American Apparel Faces Bankruptcy, Dov Charney Speaks
Hipster clothier American Apparel is on its way to bankruptcy, WWD reports. American Apparel, Inc. announced that both weak business and loans "raise substantial doubt that the company will be able to continue as a going concern" and that "the company may not have sufficient liquidity necessary to sustain operations for the next twelve months."
American Apparel's second-quarter losses will be somewhere between $5 million and $7 million after a terrible first quarter. According to the New York Times, shares in American Apparel have fallen more than 66 percent over the last year and that overall, the company has more than $91 million in debt. The SEC is threatening to de-list American Apparel from the stock exchange if it doesn't file its quarterly reports by Tuesday. Jezebel got in touch with CEO Dov Charney Tuesday afternoon to see if the results were filed and he responded, "I couldn't tell you."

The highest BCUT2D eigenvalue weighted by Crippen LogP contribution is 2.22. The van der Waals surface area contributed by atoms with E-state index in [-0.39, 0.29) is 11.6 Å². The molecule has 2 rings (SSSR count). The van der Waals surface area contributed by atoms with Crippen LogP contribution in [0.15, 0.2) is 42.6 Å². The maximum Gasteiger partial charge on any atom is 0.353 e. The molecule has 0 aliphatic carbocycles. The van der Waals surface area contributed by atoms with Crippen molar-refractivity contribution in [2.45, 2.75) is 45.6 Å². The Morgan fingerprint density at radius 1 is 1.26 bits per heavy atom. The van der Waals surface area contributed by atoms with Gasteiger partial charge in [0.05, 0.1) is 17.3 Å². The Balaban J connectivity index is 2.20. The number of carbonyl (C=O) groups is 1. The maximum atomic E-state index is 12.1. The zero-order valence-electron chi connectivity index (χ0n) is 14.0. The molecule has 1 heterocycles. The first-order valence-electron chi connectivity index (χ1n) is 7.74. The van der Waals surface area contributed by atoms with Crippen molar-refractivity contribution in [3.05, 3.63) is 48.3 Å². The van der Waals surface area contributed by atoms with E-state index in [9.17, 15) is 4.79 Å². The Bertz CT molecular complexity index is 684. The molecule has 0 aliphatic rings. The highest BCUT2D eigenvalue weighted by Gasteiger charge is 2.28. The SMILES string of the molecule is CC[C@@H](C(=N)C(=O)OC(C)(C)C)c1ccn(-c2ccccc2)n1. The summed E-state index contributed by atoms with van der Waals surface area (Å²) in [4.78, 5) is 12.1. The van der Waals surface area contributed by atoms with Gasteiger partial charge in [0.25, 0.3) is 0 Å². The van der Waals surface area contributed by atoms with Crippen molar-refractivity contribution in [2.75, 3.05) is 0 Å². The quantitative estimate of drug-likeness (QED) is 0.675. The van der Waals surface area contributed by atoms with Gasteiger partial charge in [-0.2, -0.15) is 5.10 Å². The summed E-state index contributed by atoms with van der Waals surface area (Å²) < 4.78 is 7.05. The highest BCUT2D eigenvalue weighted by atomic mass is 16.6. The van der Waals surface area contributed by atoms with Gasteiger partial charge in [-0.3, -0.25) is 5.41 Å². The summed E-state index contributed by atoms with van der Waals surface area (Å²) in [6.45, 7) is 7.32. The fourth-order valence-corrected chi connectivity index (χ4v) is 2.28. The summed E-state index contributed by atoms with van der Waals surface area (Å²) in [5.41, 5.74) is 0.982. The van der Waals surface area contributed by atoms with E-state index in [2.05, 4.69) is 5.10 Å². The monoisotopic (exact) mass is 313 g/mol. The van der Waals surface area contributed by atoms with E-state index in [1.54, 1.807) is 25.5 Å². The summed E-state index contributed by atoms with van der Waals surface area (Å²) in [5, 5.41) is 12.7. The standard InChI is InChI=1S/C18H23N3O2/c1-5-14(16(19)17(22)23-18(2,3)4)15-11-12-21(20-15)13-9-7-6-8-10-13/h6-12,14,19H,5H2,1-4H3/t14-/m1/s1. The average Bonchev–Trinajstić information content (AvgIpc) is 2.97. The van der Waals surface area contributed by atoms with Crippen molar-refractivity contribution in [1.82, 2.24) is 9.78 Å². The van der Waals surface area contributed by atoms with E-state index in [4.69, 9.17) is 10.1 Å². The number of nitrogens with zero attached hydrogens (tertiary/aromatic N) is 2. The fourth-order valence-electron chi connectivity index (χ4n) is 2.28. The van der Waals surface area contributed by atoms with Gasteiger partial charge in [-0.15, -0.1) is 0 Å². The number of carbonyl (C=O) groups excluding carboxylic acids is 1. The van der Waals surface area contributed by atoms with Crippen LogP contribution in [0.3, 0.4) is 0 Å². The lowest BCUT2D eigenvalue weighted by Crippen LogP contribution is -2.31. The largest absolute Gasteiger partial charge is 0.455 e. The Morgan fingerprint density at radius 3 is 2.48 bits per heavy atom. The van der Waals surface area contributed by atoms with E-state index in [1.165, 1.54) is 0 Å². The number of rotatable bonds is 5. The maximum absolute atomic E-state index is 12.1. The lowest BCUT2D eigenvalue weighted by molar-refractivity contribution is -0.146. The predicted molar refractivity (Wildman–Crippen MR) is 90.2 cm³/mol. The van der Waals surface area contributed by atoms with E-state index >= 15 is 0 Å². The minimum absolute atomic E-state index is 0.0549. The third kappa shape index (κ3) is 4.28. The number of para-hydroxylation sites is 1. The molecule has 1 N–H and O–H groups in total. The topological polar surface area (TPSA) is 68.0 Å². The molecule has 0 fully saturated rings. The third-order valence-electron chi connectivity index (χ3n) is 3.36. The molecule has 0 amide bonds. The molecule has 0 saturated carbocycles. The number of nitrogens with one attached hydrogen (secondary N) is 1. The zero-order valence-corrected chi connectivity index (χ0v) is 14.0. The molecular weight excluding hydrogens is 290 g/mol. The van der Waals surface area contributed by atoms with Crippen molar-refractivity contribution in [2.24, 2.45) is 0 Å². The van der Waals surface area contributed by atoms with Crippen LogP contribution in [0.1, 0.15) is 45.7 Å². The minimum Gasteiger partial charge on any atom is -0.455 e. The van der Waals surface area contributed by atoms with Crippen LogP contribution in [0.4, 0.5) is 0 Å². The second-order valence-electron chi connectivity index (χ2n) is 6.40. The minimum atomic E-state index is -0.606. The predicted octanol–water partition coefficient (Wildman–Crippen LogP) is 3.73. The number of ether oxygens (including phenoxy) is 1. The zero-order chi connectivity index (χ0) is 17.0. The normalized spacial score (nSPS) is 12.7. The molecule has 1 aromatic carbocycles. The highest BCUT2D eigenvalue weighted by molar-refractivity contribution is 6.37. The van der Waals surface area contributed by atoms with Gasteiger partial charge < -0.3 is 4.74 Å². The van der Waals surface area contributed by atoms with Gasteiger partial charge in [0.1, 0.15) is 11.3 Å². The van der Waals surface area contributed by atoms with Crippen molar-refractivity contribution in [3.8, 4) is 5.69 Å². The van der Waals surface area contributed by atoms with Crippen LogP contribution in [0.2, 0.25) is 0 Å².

Charney also spoke with BusinessWeek.com at the beginning of the month. He said, "A lot of assumptions that I grew up with are no longer reality. Those were things that we could rely on: that lenders will always be there, that they'll behave ethically and they'll always have money, that you can trust that as the sun comes up the consumer will be healthy, that we'll always be close to full employment in developed nations. Now there are no certainties."
In any case, Charney--and American Apparel--are moving away from "hipsterdom." He spoke with the Village Voice, remarking, "Hipsters are from a certain time period. The stereotype of a hipster is not something people aspire to anymore. Do you want to be a hipster? Nobody wants to be a hipster." The company is moving toward a preppy aesthetic, Charney said, explaining, "It's hard to put into words--it's about emphasizing products that we have. Our pieces are timeless."
Read more from the AP.